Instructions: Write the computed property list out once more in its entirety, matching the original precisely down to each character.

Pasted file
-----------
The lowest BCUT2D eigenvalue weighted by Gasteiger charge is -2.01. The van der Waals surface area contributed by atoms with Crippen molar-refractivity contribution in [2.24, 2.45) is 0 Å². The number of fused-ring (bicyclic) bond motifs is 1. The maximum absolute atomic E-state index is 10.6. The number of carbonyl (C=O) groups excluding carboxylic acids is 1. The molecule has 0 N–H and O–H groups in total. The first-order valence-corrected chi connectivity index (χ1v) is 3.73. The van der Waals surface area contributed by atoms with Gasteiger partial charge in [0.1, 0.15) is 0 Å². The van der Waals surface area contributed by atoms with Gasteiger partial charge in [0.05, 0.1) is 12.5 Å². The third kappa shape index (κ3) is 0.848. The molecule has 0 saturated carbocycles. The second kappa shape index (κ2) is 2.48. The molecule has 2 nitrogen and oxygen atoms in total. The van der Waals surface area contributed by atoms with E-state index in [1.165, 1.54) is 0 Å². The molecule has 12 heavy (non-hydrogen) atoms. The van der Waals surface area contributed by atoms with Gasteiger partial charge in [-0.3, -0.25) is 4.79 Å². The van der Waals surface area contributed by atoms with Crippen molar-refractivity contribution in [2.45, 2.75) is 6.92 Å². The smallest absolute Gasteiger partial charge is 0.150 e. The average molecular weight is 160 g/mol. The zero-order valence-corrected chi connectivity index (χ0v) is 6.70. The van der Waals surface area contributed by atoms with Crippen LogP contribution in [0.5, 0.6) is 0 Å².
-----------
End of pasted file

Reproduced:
The lowest BCUT2D eigenvalue weighted by Gasteiger charge is -2.01. The van der Waals surface area contributed by atoms with Crippen molar-refractivity contribution in [2.24, 2.45) is 0 Å². The number of fused-ring (bicyclic) bond motifs is 1. The maximum absolute atomic E-state index is 10.6. The number of carbonyl (C=O) groups excluding carboxylic acids is 1. The molecule has 0 N–H and O–H groups in total. The first-order valence-corrected chi connectivity index (χ1v) is 3.73. The van der Waals surface area contributed by atoms with Gasteiger partial charge in [0.1, 0.15) is 0 Å². The van der Waals surface area contributed by atoms with Gasteiger partial charge in [0.05, 0.1) is 12.5 Å². The third kappa shape index (κ3) is 0.848. The molecule has 0 saturated carbocycles. The second kappa shape index (κ2) is 2.48. The molecule has 2 nitrogen and oxygen atoms in total. The van der Waals surface area contributed by atoms with E-state index in [1.165, 1.54) is 0 Å². The molecule has 12 heavy (non-hydrogen) atoms. The van der Waals surface area contributed by atoms with Gasteiger partial charge in [-0.3, -0.25) is 4.79 Å². The van der Waals surface area contributed by atoms with Crippen molar-refractivity contribution in [2.45, 2.75) is 6.92 Å². The smallest absolute Gasteiger partial charge is 0.150 e. The average molecular weight is 160 g/mol. The zero-order valence-corrected chi connectivity index (χ0v) is 6.70. The van der Waals surface area contributed by atoms with Crippen LogP contribution in [0.5, 0.6) is 0 Å².